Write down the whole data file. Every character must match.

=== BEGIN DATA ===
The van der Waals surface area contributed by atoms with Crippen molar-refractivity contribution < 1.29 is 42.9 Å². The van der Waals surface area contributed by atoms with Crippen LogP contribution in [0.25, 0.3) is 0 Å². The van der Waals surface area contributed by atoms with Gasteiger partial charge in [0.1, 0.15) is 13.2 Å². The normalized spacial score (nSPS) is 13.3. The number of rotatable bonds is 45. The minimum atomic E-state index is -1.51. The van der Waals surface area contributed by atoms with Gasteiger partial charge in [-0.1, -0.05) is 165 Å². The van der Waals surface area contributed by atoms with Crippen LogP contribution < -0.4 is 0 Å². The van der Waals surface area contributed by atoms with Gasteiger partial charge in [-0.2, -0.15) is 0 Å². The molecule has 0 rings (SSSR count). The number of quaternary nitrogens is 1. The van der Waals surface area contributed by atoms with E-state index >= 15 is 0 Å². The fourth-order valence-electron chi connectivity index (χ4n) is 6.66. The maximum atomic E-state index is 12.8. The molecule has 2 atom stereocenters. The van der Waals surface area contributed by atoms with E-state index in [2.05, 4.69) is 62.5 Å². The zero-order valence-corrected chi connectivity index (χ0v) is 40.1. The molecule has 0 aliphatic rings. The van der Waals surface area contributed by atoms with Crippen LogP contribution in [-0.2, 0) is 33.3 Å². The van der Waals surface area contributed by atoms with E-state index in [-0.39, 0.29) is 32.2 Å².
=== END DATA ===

The van der Waals surface area contributed by atoms with Crippen molar-refractivity contribution < 1.29 is 42.9 Å². The van der Waals surface area contributed by atoms with Crippen LogP contribution in [0.25, 0.3) is 0 Å². The van der Waals surface area contributed by atoms with Gasteiger partial charge in [0.1, 0.15) is 13.2 Å². The normalized spacial score (nSPS) is 13.3. The number of rotatable bonds is 45. The minimum atomic E-state index is -1.51. The van der Waals surface area contributed by atoms with Gasteiger partial charge in [-0.1, -0.05) is 165 Å². The van der Waals surface area contributed by atoms with Crippen LogP contribution < -0.4 is 0 Å². The van der Waals surface area contributed by atoms with Gasteiger partial charge in [-0.2, -0.15) is 0 Å². The molecule has 0 rings (SSSR count). The number of quaternary nitrogens is 1. The van der Waals surface area contributed by atoms with E-state index >= 15 is 0 Å². The fourth-order valence-electron chi connectivity index (χ4n) is 6.66. The maximum atomic E-state index is 12.8. The molecule has 2 atom stereocenters. The van der Waals surface area contributed by atoms with E-state index in [2.05, 4.69) is 62.5 Å². The zero-order valence-corrected chi connectivity index (χ0v) is 40.1. The molecule has 0 aliphatic rings. The van der Waals surface area contributed by atoms with Crippen LogP contribution in [-0.2, 0) is 33.3 Å². The van der Waals surface area contributed by atoms with E-state index in [-0.39, 0.29) is 32.2 Å².